Notice the similarities between these 3 loaves I have baked? I started shaping my bread this way when I was learning to bake cottony soft Japanese-style milk loaf. I have since been using this method whenever the dough is not too sticky to handle. If they are too sticky, I will go back to this easier method.
The taro loaf dough I mixed yesterday looked perfect for this after a 2-hour bulk rise. So here we go:
A simple poke test tells me that the dough is done with the bulk rise.
Divide the dough into 3 equal portions, shape each into a ball and let them “relax” aside, while we start working on the first piece.
Flatten the dough into long oval shape, pushing out any air pockets in the dough. This is to get rid of large holes inside the baked bread.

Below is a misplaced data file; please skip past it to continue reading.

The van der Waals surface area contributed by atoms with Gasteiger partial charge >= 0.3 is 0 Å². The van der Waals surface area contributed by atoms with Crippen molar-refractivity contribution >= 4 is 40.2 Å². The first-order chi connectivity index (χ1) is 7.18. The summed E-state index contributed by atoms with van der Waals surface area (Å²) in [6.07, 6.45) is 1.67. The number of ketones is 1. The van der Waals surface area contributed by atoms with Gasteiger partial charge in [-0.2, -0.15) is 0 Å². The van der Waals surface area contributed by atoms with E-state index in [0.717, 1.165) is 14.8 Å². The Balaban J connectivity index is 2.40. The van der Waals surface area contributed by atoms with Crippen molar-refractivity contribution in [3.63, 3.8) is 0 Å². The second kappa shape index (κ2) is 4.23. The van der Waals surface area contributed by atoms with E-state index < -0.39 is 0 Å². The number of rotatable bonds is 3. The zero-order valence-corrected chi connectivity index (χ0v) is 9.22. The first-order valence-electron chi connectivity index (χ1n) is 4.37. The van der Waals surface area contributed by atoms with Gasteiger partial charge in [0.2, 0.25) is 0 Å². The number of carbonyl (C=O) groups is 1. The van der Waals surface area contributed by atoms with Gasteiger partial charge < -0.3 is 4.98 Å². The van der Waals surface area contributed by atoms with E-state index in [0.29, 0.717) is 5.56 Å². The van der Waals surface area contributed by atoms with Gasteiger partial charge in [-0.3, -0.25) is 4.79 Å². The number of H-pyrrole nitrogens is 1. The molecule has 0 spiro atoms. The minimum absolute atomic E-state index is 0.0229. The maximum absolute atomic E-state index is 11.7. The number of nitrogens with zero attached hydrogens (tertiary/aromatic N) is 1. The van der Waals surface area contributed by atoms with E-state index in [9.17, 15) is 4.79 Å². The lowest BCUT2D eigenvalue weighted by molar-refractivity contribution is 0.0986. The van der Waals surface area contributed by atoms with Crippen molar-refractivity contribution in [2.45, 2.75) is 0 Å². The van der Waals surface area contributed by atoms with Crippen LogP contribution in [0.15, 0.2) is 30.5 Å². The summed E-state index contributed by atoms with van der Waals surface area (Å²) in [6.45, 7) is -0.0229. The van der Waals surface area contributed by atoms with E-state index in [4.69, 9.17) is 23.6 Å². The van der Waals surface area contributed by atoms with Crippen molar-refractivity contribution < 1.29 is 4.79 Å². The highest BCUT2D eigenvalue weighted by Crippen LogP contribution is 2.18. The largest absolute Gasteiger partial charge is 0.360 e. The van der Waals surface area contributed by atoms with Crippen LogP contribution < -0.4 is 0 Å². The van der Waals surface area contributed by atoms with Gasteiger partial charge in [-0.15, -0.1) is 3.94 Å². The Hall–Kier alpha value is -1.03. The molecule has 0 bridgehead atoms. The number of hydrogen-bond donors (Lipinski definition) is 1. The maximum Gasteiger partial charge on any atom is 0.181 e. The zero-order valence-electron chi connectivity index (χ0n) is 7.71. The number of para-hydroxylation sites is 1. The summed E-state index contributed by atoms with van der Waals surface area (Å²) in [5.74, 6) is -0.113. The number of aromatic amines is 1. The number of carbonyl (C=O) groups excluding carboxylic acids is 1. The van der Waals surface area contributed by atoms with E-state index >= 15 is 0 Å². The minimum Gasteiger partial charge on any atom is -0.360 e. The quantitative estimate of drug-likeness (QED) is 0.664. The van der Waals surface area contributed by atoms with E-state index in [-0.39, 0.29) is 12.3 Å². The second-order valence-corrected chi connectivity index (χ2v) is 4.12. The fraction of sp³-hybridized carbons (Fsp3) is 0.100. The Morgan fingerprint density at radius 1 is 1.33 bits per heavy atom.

Fold in both sides,
and flatten again with rolling pin.
Flip the piece over,
use the rolling pin to flatten and push out any visible air pockets of the underside of the dough.
Roll the dough up, swiss roll style,
to get this.
Rotate the rolled up dough 90 degrees, and flatten the dough again into a long piece.
Then roll up the dough once more time.
Pinch to seal the dough.
With the seam side facing downwards, place the first piece of shaped dough inside the Pullman tin, arrange it in the center.
Repeat with the remaining 2 portions, and cover with a towel to let it proof.
When the dough has risen to reach the top of the pan, the bread is ready to be baked according to the recipe.